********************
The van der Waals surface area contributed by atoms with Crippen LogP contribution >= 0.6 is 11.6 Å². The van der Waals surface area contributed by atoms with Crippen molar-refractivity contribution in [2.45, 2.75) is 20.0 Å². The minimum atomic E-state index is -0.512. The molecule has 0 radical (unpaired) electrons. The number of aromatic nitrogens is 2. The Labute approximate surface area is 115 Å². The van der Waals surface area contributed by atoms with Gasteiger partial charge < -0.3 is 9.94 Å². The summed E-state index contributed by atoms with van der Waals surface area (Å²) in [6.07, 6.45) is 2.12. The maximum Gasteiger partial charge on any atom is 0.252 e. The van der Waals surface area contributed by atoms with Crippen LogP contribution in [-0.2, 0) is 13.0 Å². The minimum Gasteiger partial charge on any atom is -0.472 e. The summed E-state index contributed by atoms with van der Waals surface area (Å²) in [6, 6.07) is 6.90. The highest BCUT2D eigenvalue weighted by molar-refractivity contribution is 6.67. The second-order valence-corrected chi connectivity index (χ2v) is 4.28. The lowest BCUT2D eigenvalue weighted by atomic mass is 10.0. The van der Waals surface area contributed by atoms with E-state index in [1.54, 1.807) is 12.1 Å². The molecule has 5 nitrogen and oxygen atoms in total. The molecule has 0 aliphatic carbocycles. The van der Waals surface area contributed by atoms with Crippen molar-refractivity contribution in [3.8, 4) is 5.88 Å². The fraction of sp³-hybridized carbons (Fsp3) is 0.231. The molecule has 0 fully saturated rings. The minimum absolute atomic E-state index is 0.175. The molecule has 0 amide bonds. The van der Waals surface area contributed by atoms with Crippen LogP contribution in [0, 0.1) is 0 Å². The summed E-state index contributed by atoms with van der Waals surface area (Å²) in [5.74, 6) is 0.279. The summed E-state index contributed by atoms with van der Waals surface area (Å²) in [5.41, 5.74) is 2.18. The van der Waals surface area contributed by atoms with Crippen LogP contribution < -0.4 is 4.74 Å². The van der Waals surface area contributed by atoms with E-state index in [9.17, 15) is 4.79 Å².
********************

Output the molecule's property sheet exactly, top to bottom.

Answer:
The van der Waals surface area contributed by atoms with Crippen LogP contribution >= 0.6 is 11.6 Å². The van der Waals surface area contributed by atoms with Crippen molar-refractivity contribution in [2.45, 2.75) is 20.0 Å². The minimum atomic E-state index is -0.512. The molecule has 0 radical (unpaired) electrons. The number of aromatic nitrogens is 2. The Labute approximate surface area is 115 Å². The van der Waals surface area contributed by atoms with Gasteiger partial charge < -0.3 is 9.94 Å². The summed E-state index contributed by atoms with van der Waals surface area (Å²) in [6.07, 6.45) is 2.12. The maximum Gasteiger partial charge on any atom is 0.252 e. The van der Waals surface area contributed by atoms with Crippen LogP contribution in [-0.2, 0) is 13.0 Å². The minimum Gasteiger partial charge on any atom is -0.472 e. The summed E-state index contributed by atoms with van der Waals surface area (Å²) in [6, 6.07) is 6.90. The highest BCUT2D eigenvalue weighted by molar-refractivity contribution is 6.67. The second-order valence-corrected chi connectivity index (χ2v) is 4.28. The lowest BCUT2D eigenvalue weighted by atomic mass is 10.0. The van der Waals surface area contributed by atoms with E-state index in [1.54, 1.807) is 12.1 Å². The molecule has 5 nitrogen and oxygen atoms in total. The molecule has 0 aliphatic carbocycles. The van der Waals surface area contributed by atoms with Crippen molar-refractivity contribution in [3.8, 4) is 5.88 Å². The fraction of sp³-hybridized carbons (Fsp3) is 0.231. The molecule has 0 fully saturated rings. The minimum absolute atomic E-state index is 0.175. The molecule has 0 amide bonds. The van der Waals surface area contributed by atoms with Crippen LogP contribution in [0, 0.1) is 0 Å². The summed E-state index contributed by atoms with van der Waals surface area (Å²) in [5.74, 6) is 0.279. The summed E-state index contributed by atoms with van der Waals surface area (Å²) in [5.41, 5.74) is 2.18. The van der Waals surface area contributed by atoms with Crippen LogP contribution < -0.4 is 4.74 Å². The van der Waals surface area contributed by atoms with E-state index in [9.17, 15) is 4.79 Å².